<p>But before conquering these frontiers, she had to overcome personal challenges in her own family. For example, as a young woman, she wanted desperately to pursue a career as a doctor or chemist ("to be of use"), her family would not allow their single daughters to go abroad. So in 1868 Sonya and her older sister arranged "fictitious marriages", or marriages of convenience to radical compatriots. Sonya married a promising young paleontologist, Vladimir Kovalevsky, who would contribute to the substantiation of Darwin's new and controversial theory of evolution, and (although not in love with him) moved to Heidelberg, Germany to study science and mathematics.</p>
<p>After two years of mathematical studies at Heidelberg under such teachers as Hermann von Helmholtz, Gustav Kirchhoff and Robert Bunsen, she moved to Berlin, where she had to take private lessons from famous mathematician Karl Weierstrass, as the university would not even allow her to audit classes. In 1874 she presented three papers—on partial differential equations, on the dynamics of Saturn's rings and on elliptic integrals —to the University of Göttingen as her doctoral dissertation. With the support of Weierstrass, this earned her a doctorate in mathematics summa cum laude, bypassing the usual required lectures and examinations.</p>
<p>She thereby became the first woman in Europe to hold that degree. Her paper on partial differential equations contains what is now commonly known as the Cauchy-Kovalevski theorem, which gives conditions for the existence of solutions to a certain class of those equations.</p>
<p><strong>Other Achievements:</strong> After the suicide death of her husband, Sonya was offered a teaching position at Stockholm University. After only a year, she was appointed to full professor (the first woman in Northern Europe to be named to such a post) and published her research on light refraction. In 1885 Kovalevsky was appointed chair of mechanics. Throughout her life Kovalevsky was also very interested in literature and pursued writing novels, a play, and radical political books such as A Nihilist Girl, and her memoirs.</p>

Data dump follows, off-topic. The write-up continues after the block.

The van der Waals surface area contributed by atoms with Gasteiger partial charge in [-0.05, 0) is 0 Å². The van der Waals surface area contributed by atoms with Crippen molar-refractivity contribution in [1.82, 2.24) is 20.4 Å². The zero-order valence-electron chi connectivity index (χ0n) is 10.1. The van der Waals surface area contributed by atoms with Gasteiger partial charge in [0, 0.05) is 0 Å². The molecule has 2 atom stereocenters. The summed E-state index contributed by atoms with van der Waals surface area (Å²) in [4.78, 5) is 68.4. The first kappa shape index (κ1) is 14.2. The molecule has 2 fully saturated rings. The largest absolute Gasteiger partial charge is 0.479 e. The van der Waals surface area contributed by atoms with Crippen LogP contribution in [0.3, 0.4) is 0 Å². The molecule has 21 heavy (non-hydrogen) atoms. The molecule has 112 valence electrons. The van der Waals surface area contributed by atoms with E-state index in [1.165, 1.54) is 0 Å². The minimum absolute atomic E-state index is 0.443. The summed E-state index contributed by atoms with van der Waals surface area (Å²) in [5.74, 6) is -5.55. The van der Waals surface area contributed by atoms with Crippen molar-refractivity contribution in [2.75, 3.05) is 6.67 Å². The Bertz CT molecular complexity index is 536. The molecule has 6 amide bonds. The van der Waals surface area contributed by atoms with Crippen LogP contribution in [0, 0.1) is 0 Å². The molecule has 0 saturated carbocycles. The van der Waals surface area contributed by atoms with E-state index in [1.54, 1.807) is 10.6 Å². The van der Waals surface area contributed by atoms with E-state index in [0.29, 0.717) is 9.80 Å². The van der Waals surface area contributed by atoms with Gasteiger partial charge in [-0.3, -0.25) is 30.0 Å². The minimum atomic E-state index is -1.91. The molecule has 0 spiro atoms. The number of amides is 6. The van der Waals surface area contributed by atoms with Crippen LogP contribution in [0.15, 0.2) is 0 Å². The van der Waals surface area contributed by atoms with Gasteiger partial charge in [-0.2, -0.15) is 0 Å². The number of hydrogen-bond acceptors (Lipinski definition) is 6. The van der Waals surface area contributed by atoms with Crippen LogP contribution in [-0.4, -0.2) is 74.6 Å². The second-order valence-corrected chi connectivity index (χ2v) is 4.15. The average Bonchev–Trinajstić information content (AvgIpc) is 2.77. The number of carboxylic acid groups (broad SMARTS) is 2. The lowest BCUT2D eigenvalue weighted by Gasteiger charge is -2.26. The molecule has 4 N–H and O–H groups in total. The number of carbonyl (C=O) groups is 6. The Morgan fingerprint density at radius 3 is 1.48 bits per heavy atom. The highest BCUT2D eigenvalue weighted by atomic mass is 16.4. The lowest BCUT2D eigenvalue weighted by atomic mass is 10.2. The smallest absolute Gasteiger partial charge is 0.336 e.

<p>But mathematics remained her main passion. In 1888 she won the prestigious Prix Bordin competition sponsored by the French Academy of Science. Her brilliant career was cut short, however, when she died on February 10, 1891, of pneumonia at age 41 in Sweden.</p>
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<span><a title="View user profile." href="https://scienceblogs.com/author/carlyo" lang="" about="https://scienceblogs.com/author/carlyo" typeof="schema:Person" property="schema:name" datatype="" xml:lang="">carlyo</a></span>
<span>Tue, 01/21/2014 - 18:55</span>
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Tue, 21 Jan 2014 23:55:44 +0000carlyo70562 at https://scienceblogs.comMath literacy is so important, but don't take my word for it.
https://scienceblogs.com/sciencewoman/2009/10/29/math-literacy-is-so-important
<span>Math literacy is so important, but don't take my word for it.</span>
<div class="field field--name-body field--type-text-with-summary field--label-hidden field--item"><p><img src="http://scienceblogs.com/sciencewoman/wp-content/blogs.dir/256/files/2012/04/i-9dc84d4d9156dccb30d5f62466b4219a-swblocks.jpg" alt="i-9dc84d4d9156dccb30d5f62466b4219a-swblocks.jpg" />There's a few days left in our October <a href="http://www.donorschoose.org/donors/viewChallenge.html?page=1&max=4&id=24200&category=111">DonorsChoose challenge</a>, and even after that there are many more great projects out there waiting for our help. </p>
<p>A few weeks ago, wonderful educator-science-historian-cultural-studies-expert-mother-blogger <a href="http://lesliemadsenbrooks.com/">Leslie Madden-Brooks</a> responded to a plea to help fund some projects, and I was deeply moved by what she wrote to the classroom, so I wanted to share it with you...</p>